A little sun came through the clouds on Equal Pay Day this year. Smack in the middle of the most unequal state, the Louisiana State Senate passed new legislation aimed at closing gender pay gap.
If you’re going to tackle the pay gap between men and women, Louisiana is a darn good place to start. Nationally, the average woman makes 79 cents for each dollar that a man earns (which is bad enough); but in Louisiana it’s 65 cents. Even worse, for African American women it’s 48 cents. Over 200,000 African American women in that state are making median wages of $26,400, compared to white men’s median wages of $54,772—a gap of $28,372.
“It's utterly ridiculous that in 2016 women still face inequality in pay when performing the same job at the same level,” notes Darilyn Turner, an African American woman serving as executive director of the Zion Travelers Cooperation Center while raising two daughters in the bayou region south of New Orleans. “Women have to work twice as hard to prove our worth, but the paycheck doesn't reflect the hard work and dedication. My daughters and I are deeply concerned about this. So we advocate for equality, and hope that the future will afford them the opportunity for an even playing field in the job market. In the words of my daughter ‘I can do a job just as good as any man, if not better. Just let them try going up against this S I wear on my chest.’”
With support from the administration of Louisiana's newly elected Governor John Bel Edwards, on April 12 (Equal Pay Day itself) the state Senate passed legislation aimed at closing Louisiana's gender pay gap by the fairly wide margin of 28-10. Sen. JP Morrell, D-New Orleans, introduced the bill, and spoke to it on Tuesday.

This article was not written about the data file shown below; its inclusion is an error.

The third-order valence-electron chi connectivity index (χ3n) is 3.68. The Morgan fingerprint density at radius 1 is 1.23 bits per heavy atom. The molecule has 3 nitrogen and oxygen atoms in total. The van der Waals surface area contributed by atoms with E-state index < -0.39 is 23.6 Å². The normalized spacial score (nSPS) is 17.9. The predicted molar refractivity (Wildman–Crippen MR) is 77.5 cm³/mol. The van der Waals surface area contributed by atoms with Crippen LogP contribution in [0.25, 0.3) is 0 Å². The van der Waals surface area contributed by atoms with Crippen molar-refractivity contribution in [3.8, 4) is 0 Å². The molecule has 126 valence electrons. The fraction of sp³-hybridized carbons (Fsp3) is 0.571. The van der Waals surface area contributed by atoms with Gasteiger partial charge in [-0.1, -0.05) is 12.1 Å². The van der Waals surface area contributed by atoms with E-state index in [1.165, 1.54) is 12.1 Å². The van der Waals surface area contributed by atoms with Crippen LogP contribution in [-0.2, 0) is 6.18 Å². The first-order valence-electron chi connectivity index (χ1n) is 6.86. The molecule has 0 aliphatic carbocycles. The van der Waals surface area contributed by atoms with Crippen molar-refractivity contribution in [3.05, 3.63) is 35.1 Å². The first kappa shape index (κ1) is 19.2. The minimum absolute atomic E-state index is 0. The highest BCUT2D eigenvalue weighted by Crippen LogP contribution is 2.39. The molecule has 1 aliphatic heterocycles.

“I have a daughter, and it bothers me no end that she’s growing up in the state that has the worst pay in the country for women,” said Telley Madina, Senior Gulf Coast Policy Advisor for Oxfam America in New Orleans. “What’s more, she’s African American, and I worry about her future. In this state, we pay $675 million a year to keep people in prison, most of them African American men. You know that that means there are a lot of African American women heading families, and supporting them on these miniscule wages. It makes no sense.” In New Orleans, one in 14 African American men is behind bars.
“This bill gives women a chance, and could make a real difference to African American families across the state,” said Madina.
Senate Bill 254 will aim to require private employers and local governments to pay men and women the same wage for the same work. This type of protection was already put in place for state employees in 2013, when the Louisiana Legislature passed a narrower equal pay bill.
The bill faced scrutiny in the Senate, and was amended so a court could only award up to three years of backpay if a gender pay gap was found; and it would only apply to businesses with at least 50 employees.
It heads next to the Louisiana House.